Aaron Fisher is speaking out publicly by name for the first time as the young man whose claims of abuse began the criminal investigation that put Jerry Sandusky in prison.
In an interview airing Friday on ABC's “20/20,” Fisher said he contemplated suicide because authorities took so long to prosecute the former Penn State assistant football coach. In addition, Fisher tells the network that the Pennsylvania attorney general's office had told him it needed more victims before Sandusky would be charged.
While Sandusky was arrest just last November, Fisher, who first reported the abuse in 2008, said the delay made him increasingly desperate.
“I thought maybe it would be easier to take myself out of the equation,” he told ABC. “Let somebody else deal with it.”
The now 18-year-old Fisher took the stand during the Sandusky trial under the pseudonym “Victim 1.” According to ABC News, he, his mother and his psychologist have co-written a forthcoming book about his ordeal.
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Reports from the trial, which ended with Sandusky receiving a guilty verdict along with 30-60 years behind bars, indicate that Fisher told jurors that the former Penn State assistant coach approached him through a summer camp for youth sponsored by the Second Mile, a charity for at-risk youth the former coach had founded.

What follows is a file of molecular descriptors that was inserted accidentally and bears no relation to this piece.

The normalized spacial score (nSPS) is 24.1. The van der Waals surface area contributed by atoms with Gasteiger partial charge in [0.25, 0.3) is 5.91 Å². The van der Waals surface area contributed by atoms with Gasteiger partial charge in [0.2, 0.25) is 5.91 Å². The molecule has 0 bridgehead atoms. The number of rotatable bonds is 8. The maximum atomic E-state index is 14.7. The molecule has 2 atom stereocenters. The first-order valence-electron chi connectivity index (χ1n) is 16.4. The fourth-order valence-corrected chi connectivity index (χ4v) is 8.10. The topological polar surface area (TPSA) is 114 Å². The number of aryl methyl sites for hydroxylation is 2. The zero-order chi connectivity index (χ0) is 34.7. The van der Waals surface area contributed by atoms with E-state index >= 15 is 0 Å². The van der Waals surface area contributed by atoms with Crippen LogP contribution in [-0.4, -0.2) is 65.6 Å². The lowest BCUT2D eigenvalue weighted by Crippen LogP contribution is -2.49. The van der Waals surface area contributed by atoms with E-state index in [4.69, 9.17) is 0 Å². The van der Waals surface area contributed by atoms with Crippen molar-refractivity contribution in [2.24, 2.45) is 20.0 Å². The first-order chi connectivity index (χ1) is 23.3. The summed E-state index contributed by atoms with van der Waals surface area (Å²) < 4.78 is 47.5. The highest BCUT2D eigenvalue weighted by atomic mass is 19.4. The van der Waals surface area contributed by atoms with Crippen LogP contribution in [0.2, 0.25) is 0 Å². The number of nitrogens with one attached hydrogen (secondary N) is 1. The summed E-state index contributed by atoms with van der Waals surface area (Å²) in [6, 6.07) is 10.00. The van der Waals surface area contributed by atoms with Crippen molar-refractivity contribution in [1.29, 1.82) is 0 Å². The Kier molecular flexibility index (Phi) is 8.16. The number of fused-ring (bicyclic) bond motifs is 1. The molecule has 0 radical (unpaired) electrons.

Fisher described physical contact between him and Sandusky, consisting of a hand on his leg in the car which eventually led to him spending nights at the Sandusky home in State College, about 30 miles from his own home in Lock Haven. Kissing and back rubbing during those overnight visits progressed to oral sex. While efforts were reportedly made on Fishers part to distance himself from the predator, he proved to be unsuccessful.
Further reports from ABC News indicate that Fisher was 15 when and his mother eventually reported the abuse to the school principal, who responded that “Jerry has a heart of gold and that he wouldn't do those type of things,” Fisher told ABC, repeating his trial testimony.
“They tell me to go home and think about it,” he told ABC.
In response to the allegations, as well as his recent conviction and sentencing, Sandusky launched an effort to overturn his conviction, contending there wasn't enough evidence against him and the trial wasn't fair.
According to the Chicago Tribune, Sandusky filed a 31-page document Thursday that attacked rulings by the judge, the closing argument by the prosecution and the speed by which he went from arrest to trial.
Sandusky wants the charges tossed out “and/or” a new trial, saying the statute of limitations had run out for many of the 45 counts for which he was convicted in June, the Tribune reports.
“The defendant submits the court's sentence was excessive and tantamount … to a life sentence, which the defendant submits is in violation of his rights,” his lawyers wrote.
A spokesman for the attorney general's office said the Sandusky filing was under review.
Fisher and seven other young men testified against him in June, describing a range of abuse they said included fondling and oral and anal sex when they were boys.